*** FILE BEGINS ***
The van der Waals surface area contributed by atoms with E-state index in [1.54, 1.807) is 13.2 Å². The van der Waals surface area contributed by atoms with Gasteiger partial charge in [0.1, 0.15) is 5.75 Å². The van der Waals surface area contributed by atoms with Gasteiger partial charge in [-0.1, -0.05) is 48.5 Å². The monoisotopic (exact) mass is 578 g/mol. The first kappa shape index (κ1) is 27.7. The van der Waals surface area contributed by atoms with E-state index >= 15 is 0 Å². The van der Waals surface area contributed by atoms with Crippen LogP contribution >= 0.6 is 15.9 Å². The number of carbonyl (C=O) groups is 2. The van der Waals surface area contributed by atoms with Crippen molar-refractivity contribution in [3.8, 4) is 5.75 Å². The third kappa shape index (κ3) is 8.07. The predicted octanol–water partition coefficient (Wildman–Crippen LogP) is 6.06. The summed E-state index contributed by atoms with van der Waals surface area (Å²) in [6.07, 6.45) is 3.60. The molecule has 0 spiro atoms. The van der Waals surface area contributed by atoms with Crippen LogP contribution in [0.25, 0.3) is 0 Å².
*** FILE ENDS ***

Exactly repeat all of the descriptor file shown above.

The van der Waals surface area contributed by atoms with E-state index in [1.54, 1.807) is 13.2 Å². The van der Waals surface area contributed by atoms with Gasteiger partial charge in [0.1, 0.15) is 5.75 Å². The van der Waals surface area contributed by atoms with Gasteiger partial charge in [-0.1, -0.05) is 48.5 Å². The monoisotopic (exact) mass is 578 g/mol. The first kappa shape index (κ1) is 27.7. The van der Waals surface area contributed by atoms with E-state index >= 15 is 0 Å². The van der Waals surface area contributed by atoms with Crippen LogP contribution >= 0.6 is 15.9 Å². The number of carbonyl (C=O) groups is 2. The van der Waals surface area contributed by atoms with Crippen molar-refractivity contribution in [3.8, 4) is 5.75 Å². The third kappa shape index (κ3) is 8.07. The predicted octanol–water partition coefficient (Wildman–Crippen LogP) is 6.06. The summed E-state index contributed by atoms with van der Waals surface area (Å²) in [6.07, 6.45) is 3.60. The molecule has 0 spiro atoms. The van der Waals surface area contributed by atoms with Crippen LogP contribution in [0.25, 0.3) is 0 Å².